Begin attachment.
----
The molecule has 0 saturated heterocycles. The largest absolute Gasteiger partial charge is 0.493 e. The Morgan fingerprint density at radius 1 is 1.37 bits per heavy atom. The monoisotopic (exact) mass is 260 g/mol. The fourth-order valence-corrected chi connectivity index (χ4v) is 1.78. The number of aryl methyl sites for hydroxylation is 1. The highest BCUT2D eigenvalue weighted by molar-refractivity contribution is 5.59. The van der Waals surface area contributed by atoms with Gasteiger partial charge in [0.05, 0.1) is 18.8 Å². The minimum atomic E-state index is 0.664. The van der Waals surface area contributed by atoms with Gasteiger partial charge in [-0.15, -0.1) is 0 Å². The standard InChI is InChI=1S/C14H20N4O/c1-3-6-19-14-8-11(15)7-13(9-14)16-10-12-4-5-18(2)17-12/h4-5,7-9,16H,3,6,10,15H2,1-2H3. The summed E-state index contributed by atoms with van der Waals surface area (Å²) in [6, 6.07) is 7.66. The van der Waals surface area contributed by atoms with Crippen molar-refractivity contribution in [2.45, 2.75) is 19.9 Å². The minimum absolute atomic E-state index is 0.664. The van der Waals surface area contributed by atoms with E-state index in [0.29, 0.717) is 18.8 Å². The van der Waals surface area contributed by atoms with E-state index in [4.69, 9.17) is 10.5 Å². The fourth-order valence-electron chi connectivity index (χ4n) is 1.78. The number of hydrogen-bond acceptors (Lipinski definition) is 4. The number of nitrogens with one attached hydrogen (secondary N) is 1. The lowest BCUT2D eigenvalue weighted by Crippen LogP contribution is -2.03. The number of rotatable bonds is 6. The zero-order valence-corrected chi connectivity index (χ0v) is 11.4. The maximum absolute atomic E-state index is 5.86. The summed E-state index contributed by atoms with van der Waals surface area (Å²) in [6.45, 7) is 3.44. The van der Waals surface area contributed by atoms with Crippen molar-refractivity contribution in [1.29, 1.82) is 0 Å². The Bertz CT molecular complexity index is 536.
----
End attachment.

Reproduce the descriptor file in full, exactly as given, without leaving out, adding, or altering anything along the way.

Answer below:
The molecule has 0 saturated heterocycles. The largest absolute Gasteiger partial charge is 0.493 e. The Morgan fingerprint density at radius 1 is 1.37 bits per heavy atom. The monoisotopic (exact) mass is 260 g/mol. The fourth-order valence-corrected chi connectivity index (χ4v) is 1.78. The number of aryl methyl sites for hydroxylation is 1. The highest BCUT2D eigenvalue weighted by molar-refractivity contribution is 5.59. The van der Waals surface area contributed by atoms with Gasteiger partial charge in [0.05, 0.1) is 18.8 Å². The minimum atomic E-state index is 0.664. The van der Waals surface area contributed by atoms with Gasteiger partial charge in [-0.15, -0.1) is 0 Å². The standard InChI is InChI=1S/C14H20N4O/c1-3-6-19-14-8-11(15)7-13(9-14)16-10-12-4-5-18(2)17-12/h4-5,7-9,16H,3,6,10,15H2,1-2H3. The summed E-state index contributed by atoms with van der Waals surface area (Å²) in [6, 6.07) is 7.66. The van der Waals surface area contributed by atoms with Crippen molar-refractivity contribution in [2.45, 2.75) is 19.9 Å². The minimum absolute atomic E-state index is 0.664. The van der Waals surface area contributed by atoms with E-state index in [0.29, 0.717) is 18.8 Å². The van der Waals surface area contributed by atoms with E-state index in [4.69, 9.17) is 10.5 Å². The fourth-order valence-electron chi connectivity index (χ4n) is 1.78. The number of hydrogen-bond acceptors (Lipinski definition) is 4. The number of nitrogens with one attached hydrogen (secondary N) is 1. The lowest BCUT2D eigenvalue weighted by Crippen LogP contribution is -2.03. The number of rotatable bonds is 6. The zero-order valence-corrected chi connectivity index (χ0v) is 11.4. The maximum absolute atomic E-state index is 5.86. The summed E-state index contributed by atoms with van der Waals surface area (Å²) in [6.45, 7) is 3.44. The van der Waals surface area contributed by atoms with Crippen molar-refractivity contribution in [1.29, 1.82) is 0 Å². The Bertz CT molecular complexity index is 536.